Panel E.05 — Mediology of education

Convenors Alessio Ceccherelli (University of Rome Tor Vergata, Italy); Elisabetta Gola (University of Cagliari, Italy); Emiliano Ilardi (University of Cagliari, Italy)

Keywords medium, teaching practices, mediation, imaginary


We can observe educational and didactic issues from many perspectives. The one attributable to mediology is often – if not always – missing (McLuhan, McLuhan 1988; Debray 1999). It is inconsistent when we consider how increasingly central the topic of media education (Masterman 1985) is in a highly mediatised society (Hepp 2020). Nevertheless, even about mediatisation and media education, there is a tendency to elude the mediological point of view; a point of view that highlights how educational practices are closely linked to the space and time in which they take place, to how the body moves in space and interacts with other bodies, to the technologies that enable the context in which learning and teaching take place (Rivoltella, Rossi 2019), to the languages used to define the educational relationship.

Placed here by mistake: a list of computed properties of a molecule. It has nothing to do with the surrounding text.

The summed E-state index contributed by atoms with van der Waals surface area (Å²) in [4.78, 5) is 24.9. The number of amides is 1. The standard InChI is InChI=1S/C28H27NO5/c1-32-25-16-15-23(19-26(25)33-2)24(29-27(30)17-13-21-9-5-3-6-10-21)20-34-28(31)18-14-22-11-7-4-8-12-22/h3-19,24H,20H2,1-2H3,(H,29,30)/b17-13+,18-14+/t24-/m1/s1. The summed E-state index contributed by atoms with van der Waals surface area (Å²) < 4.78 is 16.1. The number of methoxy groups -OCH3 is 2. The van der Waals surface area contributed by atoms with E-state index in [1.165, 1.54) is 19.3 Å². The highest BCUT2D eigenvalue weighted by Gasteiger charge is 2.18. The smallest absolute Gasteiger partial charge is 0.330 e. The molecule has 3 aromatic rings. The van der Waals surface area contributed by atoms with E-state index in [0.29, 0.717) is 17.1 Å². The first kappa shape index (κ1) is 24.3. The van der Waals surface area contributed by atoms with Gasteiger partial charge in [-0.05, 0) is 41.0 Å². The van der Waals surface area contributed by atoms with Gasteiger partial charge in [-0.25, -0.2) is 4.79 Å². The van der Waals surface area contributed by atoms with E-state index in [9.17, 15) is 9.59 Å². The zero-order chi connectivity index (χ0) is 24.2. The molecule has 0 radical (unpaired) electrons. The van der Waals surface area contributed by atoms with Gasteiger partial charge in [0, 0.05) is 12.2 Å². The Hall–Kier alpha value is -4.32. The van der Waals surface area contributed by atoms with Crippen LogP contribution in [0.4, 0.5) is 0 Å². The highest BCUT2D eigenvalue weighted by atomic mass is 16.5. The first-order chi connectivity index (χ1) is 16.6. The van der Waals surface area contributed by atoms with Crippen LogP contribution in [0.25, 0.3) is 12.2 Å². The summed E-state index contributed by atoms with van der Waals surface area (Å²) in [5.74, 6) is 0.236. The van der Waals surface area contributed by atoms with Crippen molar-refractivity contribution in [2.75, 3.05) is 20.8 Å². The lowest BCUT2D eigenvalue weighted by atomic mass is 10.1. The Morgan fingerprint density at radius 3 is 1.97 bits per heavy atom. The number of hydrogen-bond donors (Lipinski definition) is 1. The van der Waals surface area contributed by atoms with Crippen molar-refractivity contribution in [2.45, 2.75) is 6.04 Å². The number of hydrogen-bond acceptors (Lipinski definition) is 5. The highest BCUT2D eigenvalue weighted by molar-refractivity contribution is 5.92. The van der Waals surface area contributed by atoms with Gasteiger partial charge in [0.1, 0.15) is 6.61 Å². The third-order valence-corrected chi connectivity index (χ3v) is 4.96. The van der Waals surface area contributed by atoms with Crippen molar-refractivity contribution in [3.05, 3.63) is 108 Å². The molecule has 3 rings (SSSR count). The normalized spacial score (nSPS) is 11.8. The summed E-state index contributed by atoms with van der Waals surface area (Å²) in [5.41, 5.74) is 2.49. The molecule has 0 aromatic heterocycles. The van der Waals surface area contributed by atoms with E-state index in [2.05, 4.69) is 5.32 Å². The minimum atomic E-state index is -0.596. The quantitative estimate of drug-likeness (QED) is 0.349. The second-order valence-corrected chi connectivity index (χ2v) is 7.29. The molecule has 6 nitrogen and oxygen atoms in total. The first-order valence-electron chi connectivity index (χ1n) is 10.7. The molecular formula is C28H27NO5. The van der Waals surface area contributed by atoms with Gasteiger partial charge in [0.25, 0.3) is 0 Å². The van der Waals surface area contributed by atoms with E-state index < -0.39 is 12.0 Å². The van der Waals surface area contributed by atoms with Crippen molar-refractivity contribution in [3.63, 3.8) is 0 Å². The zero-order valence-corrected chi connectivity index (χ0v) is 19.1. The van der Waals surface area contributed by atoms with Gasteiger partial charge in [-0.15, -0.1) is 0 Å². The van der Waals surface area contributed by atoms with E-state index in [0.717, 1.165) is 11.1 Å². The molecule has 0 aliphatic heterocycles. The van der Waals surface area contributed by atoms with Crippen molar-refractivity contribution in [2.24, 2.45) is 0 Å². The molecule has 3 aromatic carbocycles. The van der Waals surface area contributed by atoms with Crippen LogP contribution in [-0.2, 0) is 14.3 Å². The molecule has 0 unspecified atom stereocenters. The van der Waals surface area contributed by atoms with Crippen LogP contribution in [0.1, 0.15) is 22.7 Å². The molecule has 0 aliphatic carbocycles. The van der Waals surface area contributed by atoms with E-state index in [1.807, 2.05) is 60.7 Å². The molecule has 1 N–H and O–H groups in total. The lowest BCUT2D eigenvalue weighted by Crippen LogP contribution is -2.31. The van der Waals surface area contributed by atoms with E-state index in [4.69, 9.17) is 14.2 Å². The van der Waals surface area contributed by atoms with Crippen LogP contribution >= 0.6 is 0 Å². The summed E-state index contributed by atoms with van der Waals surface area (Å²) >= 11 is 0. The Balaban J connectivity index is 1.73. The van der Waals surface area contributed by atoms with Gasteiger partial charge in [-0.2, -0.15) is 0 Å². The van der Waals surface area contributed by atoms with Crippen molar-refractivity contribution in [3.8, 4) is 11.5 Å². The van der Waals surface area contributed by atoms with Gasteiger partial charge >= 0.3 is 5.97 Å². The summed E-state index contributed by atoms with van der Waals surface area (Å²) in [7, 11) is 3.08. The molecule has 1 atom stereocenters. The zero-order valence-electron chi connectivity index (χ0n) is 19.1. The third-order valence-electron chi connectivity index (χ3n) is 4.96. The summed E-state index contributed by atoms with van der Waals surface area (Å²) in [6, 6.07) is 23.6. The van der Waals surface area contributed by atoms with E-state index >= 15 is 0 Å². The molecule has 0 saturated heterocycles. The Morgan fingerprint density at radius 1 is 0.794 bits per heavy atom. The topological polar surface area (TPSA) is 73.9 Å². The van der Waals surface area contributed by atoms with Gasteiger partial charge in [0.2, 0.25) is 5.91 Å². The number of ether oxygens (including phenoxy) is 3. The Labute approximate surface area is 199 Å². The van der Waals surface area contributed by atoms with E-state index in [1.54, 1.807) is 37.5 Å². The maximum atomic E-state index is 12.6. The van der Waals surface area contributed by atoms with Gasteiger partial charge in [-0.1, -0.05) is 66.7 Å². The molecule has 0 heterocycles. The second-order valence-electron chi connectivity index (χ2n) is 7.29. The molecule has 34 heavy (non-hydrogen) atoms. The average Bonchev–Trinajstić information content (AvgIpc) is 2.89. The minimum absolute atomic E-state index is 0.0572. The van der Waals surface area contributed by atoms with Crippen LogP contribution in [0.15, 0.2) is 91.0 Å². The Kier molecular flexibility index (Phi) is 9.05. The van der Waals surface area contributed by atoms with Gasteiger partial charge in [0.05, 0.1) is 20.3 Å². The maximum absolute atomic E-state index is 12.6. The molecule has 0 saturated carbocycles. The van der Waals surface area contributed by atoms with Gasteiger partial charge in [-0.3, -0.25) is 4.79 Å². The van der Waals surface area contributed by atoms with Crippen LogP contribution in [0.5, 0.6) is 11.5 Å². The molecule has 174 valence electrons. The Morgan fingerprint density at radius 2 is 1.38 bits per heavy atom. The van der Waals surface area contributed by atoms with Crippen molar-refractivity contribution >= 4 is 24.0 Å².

It is a holistic, interdisciplinary and multidisciplinary approach, often of long duration, offering a conceptual framework in which media are not reducible only to tools to be used or educated. Mediology interprets media as environments that make didactic and educational mediation possible (Maragliano, Pireddu 2014), both between reality and its representations and between subjects (teacher and learners) and objects (the disciplinary contents). Environments in which a continuous – not only didactic (Grusin 2017) – mediation takes shape, where the bodies of those who teach and those who learn interact through technologies in specific spatiotemporal contexts (Lave, Wenger 1991). In these contexts, we can also read teaching and educational practices as power relations, which refer to specific (educational, cultural, ideological) imaginaries. As such, practices can give rise to dynamics of social (in)equality deriving from design, methodological, evaluative, communicative, and epistemological choices, capable of turning on or off some modes of relationship and not others. What is the degree of awareness of these often implicit dynamics? What role does the imaginary of reference play in stimulating these dynamics? To what extent do media environments act on them? What is, for example, the relationship between educational systems, their presence or absence in networked environments and social inequality?


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